The City of Hurst in Texas has incorporated Type A general-law municipality and has not acted to change to any other type of municipality (Maxwell, Crain and Santos, 2011). There are no townships in Texas and the areas within a given county are either incorporated or unincorporated. The city of Hurst only governs the incorporated areas which fall under its jurisdiction. The county usually has the authority on road maintenance and also at the same time ensures law enforcement. Cities within Texas are grouped as under home rule or general law rule. By default the cities are under general law unless its population exceeds 5000 and voters concur to have home rule. Cities under general law cannot seize adjacent unincorporated regions without the consent of the property owners. However, the rule can seize the adjacent unincorporated regions without the consent of the property owner. Under these circumstances, they must provide sufficient essential services within a given period of time. However, when the property owner is discontented with the services offered or with this kind of arrangement, he may file a suit so that his property be disannexed and compensated.
In Texas, a city may continue with the status of home rule once it has acquired it even when the population falls below the 5,000 limit (Krane, D., Rigos, P. N., and Hill, 2001). Larger cities in Texas however have exceptional authority known as limited annexation. Under this arrangement, a neighboring region may be annexed for the intention of striking city regulations which are related to building codes and general safety of the inhabitants. The residents are free to vote for council races and the mayor but are not allowed to vote in bond elections. In this arrangement, the city cannot collect sales tax directly from businesses or obtain property tax from the proprietors. The municipal elections in Texas are unprejudiced. This implies that candidates do not contest the elections on party lines are not allowed to run as party tickets. In most cases though, the party affiliation of a given candidate may be known but this however does not affect the race towards the election.
The county structure of the city of Hurst consists of voters who are at the top of the hierarchy. This is then followed by the District judge and then the auditor. Directly below the voters are the county judges, four commissioners, the district clerk, Tax Assessor Collector, Sheriff, Surveyor, Treasurer, Attorney, Justices of the Peace and then the constables. Below the county judge, there is the Health Officer, Extension Office and other county departments. Road Crews fall under the four commissioners (Kraemer and Charldean, 1993).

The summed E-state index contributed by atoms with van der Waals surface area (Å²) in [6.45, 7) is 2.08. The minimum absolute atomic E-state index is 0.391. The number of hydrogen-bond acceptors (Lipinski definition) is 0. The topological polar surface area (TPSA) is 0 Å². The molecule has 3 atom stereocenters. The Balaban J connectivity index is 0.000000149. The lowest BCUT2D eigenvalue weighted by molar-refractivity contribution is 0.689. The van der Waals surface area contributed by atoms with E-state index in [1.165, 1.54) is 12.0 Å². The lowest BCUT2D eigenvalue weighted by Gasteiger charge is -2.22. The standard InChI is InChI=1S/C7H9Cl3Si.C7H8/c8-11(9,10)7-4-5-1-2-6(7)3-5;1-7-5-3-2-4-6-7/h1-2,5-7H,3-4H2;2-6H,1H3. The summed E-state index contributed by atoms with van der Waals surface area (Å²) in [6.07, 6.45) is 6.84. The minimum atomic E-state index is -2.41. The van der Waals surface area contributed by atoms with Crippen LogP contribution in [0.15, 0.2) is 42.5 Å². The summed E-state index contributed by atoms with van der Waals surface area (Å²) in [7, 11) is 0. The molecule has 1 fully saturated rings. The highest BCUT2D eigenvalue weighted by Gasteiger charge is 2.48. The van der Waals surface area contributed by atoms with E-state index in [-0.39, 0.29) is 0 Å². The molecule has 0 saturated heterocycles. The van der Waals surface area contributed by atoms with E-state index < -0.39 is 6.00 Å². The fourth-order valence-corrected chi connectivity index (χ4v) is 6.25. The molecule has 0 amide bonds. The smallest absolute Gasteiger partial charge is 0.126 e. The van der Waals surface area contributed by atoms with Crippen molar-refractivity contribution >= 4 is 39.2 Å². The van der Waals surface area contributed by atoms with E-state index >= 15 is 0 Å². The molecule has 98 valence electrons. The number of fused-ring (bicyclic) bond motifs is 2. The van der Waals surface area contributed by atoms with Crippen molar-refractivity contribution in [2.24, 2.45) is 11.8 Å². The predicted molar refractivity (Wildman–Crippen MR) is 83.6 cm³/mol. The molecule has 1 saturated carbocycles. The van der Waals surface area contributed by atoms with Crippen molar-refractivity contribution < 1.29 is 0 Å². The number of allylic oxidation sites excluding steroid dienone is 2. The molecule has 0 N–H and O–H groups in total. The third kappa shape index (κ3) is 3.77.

The general elections are held every two years (Even numbered years). They are usually held on the first Tuesday after the first Monday in November. During this time, voters elect a number of officials to occupy the offices left vacant by expiry of the previous terms. On the local level, special elections are usually called to select the council members of the city. The party inclinations of the candidates vying for different seats at local level are not indicated against their names.
There are a number of special districts in Hurst which perform different functions. The special districts are further subdivided into sub-districts and the most common under this section is the school district. The school district is one of the most significant special district in Hurst and has an independent board of trustees and its boundaries are not associated with the county or city boundaries. The board members of the district are also elected on a nonpartisan party basis. The special districts perform specific services to specific geographical areas. They adopt district budgets, set tax rates and handle emergency services for the districts. The districts are governed by boards and are usually financed through user fee, property taxes, state contribution and some funds from the federal government.